Modesty and sympathy were evident in what Churchill told a fellow painter, Sergeant Edmund Murray, his bodyguard from 1950 to 1965. Murray had been in the Foreign Legion and the London Metropolitan Police. Interviewing him to gauge his suitability, Churchill said, “You have had a most interesting life. And I hear you even paint in oils.” After Murray had his work rejected by the Royal Academy, Churchill told him, “You know, your paintings are so much better than mine, but yours are judged on their merit.”
Churchill again favoured a pseudonym (Mr. Winter) in 1947 when offering works to the Royal Academy, so his fame in other spheres was not exploited. Two pictures were accepted and eventually the title of Honorary Academician Extraordinary was conferred on him. The painter Sir Oswald Birley noted: “If Churchill had given the time to art that he has given to politics, he would have been by all odds the world’s greatest painter.”
A winner of the Nobel Prize for Literature, Churchill was conscious of the unity of poetry, painting and sculpture. His rise from gifted amateur to academician was no easy flight but, with twinkling mischief which charmed even his enemies, he could be dismissive of his painting skills. (Ron Robbins)
No more politicians’ art
by Gertjan Zwigglar
It is wonderful that Winston could spend time painting. He was pretty good at it. So was another war criminal, Adolf Hitler. He painted also, and was pretty good too. He lost the war, Churchill won, so we praise his work.
Alas, there is a very dark side to Sir Winston, the darling of the bankers who wanted a war in 1915. Sir Winston needed to figure out a way to get the United States into that war, so he let the German subs sink the passenger liner Lusitania. This was a deliberate act in which over 1500 Americans lost their lives. It was effective, the US joined the war and many more innocent Americans lost their lives.
I don’t celebrate politicians’ works. As far as I am concerned, it is those very people who make us go to war. Politicians are lower than slime molds and should be avoided at all costs. Politicians are an anathema to all artists because they create the sordid economic messes that prevent people from having the money to buy art. Please, no more politicians’ art. They are artists with swords and guns, who re-create our reality into something they can live with, not us.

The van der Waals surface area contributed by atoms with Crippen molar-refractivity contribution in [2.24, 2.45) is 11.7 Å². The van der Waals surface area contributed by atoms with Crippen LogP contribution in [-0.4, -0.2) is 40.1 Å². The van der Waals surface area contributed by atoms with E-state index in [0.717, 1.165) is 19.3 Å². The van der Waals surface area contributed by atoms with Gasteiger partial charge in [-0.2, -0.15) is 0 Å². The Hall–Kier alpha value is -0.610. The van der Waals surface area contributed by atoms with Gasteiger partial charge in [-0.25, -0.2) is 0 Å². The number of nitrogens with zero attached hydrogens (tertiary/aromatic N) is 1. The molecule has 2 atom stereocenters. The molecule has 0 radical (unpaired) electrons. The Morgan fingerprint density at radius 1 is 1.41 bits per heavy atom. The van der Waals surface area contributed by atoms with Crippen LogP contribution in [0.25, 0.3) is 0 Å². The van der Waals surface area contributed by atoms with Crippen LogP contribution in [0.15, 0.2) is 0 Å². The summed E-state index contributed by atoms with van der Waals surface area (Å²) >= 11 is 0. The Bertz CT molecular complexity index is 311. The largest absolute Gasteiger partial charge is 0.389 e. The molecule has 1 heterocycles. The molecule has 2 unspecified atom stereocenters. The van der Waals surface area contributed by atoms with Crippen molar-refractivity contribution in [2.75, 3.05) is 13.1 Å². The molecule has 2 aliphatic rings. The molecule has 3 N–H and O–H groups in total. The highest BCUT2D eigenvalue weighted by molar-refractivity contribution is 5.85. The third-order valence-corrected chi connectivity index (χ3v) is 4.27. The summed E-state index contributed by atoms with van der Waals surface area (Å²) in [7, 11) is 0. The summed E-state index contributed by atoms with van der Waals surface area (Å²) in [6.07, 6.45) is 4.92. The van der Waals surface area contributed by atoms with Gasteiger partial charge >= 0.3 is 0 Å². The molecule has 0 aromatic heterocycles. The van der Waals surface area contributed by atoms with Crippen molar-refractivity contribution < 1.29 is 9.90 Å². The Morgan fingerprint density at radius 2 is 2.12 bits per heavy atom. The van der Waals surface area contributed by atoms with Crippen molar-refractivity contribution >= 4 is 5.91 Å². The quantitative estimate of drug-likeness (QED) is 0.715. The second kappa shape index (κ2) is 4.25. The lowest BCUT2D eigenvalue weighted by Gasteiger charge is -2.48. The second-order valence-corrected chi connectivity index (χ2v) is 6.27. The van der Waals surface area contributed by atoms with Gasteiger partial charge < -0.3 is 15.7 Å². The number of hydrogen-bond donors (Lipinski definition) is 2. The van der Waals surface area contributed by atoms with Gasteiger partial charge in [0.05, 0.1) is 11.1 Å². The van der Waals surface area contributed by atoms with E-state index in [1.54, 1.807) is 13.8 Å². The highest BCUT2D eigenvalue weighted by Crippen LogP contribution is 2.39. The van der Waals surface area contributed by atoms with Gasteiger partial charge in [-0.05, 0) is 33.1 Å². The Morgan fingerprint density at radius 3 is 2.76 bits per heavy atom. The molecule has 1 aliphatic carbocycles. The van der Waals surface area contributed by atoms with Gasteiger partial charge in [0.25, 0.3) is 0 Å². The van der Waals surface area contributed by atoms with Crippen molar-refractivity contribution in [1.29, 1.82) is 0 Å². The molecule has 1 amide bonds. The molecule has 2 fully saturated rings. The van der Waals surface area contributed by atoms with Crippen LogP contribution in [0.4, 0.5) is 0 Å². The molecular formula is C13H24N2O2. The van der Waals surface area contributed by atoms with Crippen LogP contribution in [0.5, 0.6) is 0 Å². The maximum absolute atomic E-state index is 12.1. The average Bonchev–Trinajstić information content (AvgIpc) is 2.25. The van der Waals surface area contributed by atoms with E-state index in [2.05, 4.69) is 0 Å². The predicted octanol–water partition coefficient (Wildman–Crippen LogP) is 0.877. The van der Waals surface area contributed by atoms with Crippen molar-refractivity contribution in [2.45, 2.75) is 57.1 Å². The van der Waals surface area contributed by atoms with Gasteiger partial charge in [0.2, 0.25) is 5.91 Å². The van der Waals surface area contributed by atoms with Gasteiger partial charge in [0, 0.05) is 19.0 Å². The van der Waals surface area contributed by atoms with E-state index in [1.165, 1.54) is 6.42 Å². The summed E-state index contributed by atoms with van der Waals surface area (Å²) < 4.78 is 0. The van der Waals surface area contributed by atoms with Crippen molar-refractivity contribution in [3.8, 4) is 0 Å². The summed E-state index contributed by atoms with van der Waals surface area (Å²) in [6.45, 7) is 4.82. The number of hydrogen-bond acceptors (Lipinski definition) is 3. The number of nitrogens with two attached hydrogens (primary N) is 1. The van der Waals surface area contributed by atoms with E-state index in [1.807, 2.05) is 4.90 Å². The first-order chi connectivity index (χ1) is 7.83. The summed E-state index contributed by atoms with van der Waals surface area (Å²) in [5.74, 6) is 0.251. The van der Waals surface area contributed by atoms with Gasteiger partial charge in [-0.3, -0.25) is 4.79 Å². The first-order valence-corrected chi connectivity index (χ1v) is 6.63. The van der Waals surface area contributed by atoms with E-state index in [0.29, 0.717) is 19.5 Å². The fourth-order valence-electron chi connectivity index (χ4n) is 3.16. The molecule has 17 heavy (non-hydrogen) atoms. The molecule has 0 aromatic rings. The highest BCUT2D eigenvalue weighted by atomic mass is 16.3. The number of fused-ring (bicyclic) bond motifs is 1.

by Susan-Rose Slatkoff
In a workshop with Tiko Kerr he gave me the feedback, “Be bold.” On the days when I feel I might just as well “phone it in” in relation to my painting, I remember his words, and it usually helps me to carry on. It’s the best piece of advice I have ever had.
by Karen Phinney, Halifax, NS, Canada
The well-known artist (anonymous in the last responses) who juries artwork feels that much of the work is below par, and shouldn’t be out there (I’ve seen a lot like that too). But I feel he is being a bit unfair. There are lots of worthy artists who need to get their work out there. No one just jumps into a gallery with their work and starts selling it. It makes me curious: how did HE get his start? Perhaps he started to paint in a time of less stiff competition, and it was easier to get galleries, or at least a market for work. It seems to me today, there is a great deal of pretty darn good stuff out there, and that isn’t even beginning to touch on the real amateur stuff. Plus, there are fashions and so on, but it is hard to get a venue to show one’s work. He sounds as though he is speaking from the superiority of his successful art career! However, I would urge him to keep being involved, being supportive of folks struggling to get their work seen.
by Joy Cooper, West Virginia, USA
I agree with Sue Bauman (her remarks are in the previous clickback) about not encouraging mediocrity. I asked a juror once to help me understand the piece that had been awarded a prize. The reply was, “This person shows promise.” It was, in my opinion, a crudely executed piece even though the color choices worked and the composition had a nice diagonal. I’m showing naiveté perhaps, but I have this perception that awards are to acknowledge outstanding performance — way beyond “promise.” A photographer friend was advised when she started exhibiting her work to either take photos for juried shows OR to please the public. He suggested that you could do either well, but not both. Enter shows — but don’t take them or yourself seriously.
by Aleta Pippin, Santa Fe, NM, USA
In reply to your comments on confidence — I vividly remember after the first couple of years as a beginner painter, nothing seemed good enough. I was constantly in a space of negative self-talk, until the act of painting took over and absorbed my consciousness. Interestingly, the negative self-talk was usually in response to how I thought the “market” might judge each painting. This negativity invaded my space at the same time I was asking God, Universe, Spirit, muse (whatever you choose to call that higher energy) to work through me to achieve the best work that I could create at that time. Finally it dawned on me that I was negating the very essence of that higher energy by my negative judgment.
You may be interested to know that artists from every state in the USA, every province in Canada, and at least 115 countries worldwide have visited these pages since January 1, 2003.
That includes Carol Lyons of Irvington, NY, who wrote, “The Art Museum in Dallas, Texas has a permanent exhibit of Churchill’s painting along with several originals.”
And Tricia Migdoll of Australia who wrote, “I never knew Churchill could paint — and what good paintings they are. ‘If you can pick up a paintbrush, you can paint’ was the quote by workshop teacher Rene Bolten that got me going and encouraged me to ‘give it a try.'”